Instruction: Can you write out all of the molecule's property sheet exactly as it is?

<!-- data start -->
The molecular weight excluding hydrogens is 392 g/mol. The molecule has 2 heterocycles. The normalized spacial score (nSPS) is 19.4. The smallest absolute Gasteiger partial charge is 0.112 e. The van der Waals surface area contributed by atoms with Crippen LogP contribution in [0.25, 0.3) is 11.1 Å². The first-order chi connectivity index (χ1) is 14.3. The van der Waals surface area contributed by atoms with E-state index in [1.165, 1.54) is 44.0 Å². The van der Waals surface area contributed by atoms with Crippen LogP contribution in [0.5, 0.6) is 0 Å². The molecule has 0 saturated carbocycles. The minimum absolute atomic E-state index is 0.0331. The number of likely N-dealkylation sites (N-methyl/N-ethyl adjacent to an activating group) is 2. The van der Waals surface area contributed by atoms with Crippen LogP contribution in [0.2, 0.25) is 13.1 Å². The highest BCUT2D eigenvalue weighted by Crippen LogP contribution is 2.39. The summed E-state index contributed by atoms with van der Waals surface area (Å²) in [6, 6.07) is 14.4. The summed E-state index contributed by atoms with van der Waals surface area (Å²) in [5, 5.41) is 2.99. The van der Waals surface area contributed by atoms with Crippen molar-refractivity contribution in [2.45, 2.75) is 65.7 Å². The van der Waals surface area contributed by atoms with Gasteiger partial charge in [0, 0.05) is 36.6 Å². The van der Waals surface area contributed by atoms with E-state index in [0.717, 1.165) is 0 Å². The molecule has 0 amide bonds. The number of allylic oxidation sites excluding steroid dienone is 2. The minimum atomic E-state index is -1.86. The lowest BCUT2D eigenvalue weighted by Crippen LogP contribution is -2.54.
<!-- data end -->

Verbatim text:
The molecular weight excluding hydrogens is 392 g/mol. The molecule has 2 heterocycles. The normalized spacial score (nSPS) is 19.4. The smallest absolute Gasteiger partial charge is 0.112 e. The van der Waals surface area contributed by atoms with Crippen LogP contribution in [0.25, 0.3) is 11.1 Å². The first-order chi connectivity index (χ1) is 14.3. The van der Waals surface area contributed by atoms with E-state index in [1.165, 1.54) is 44.0 Å². The van der Waals surface area contributed by atoms with Crippen LogP contribution in [0.5, 0.6) is 0 Å². The molecule has 0 saturated carbocycles. The minimum absolute atomic E-state index is 0.0331. The number of likely N-dealkylation sites (N-methyl/N-ethyl adjacent to an activating group) is 2. The van der Waals surface area contributed by atoms with Crippen LogP contribution in [0.2, 0.25) is 13.1 Å². The highest BCUT2D eigenvalue weighted by Crippen LogP contribution is 2.39. The summed E-state index contributed by atoms with van der Waals surface area (Å²) in [6, 6.07) is 14.4. The summed E-state index contributed by atoms with van der Waals surface area (Å²) in [5, 5.41) is 2.99. The van der Waals surface area contributed by atoms with Crippen molar-refractivity contribution in [2.45, 2.75) is 65.7 Å². The van der Waals surface area contributed by atoms with Gasteiger partial charge in [0, 0.05) is 36.6 Å². The van der Waals surface area contributed by atoms with E-state index in [0.717, 1.165) is 0 Å². The molecule has 0 amide bonds. The number of allylic oxidation sites excluding steroid dienone is 2. The minimum atomic E-state index is -1.86. The lowest BCUT2D eigenvalue weighted by Crippen LogP contribution is -2.54.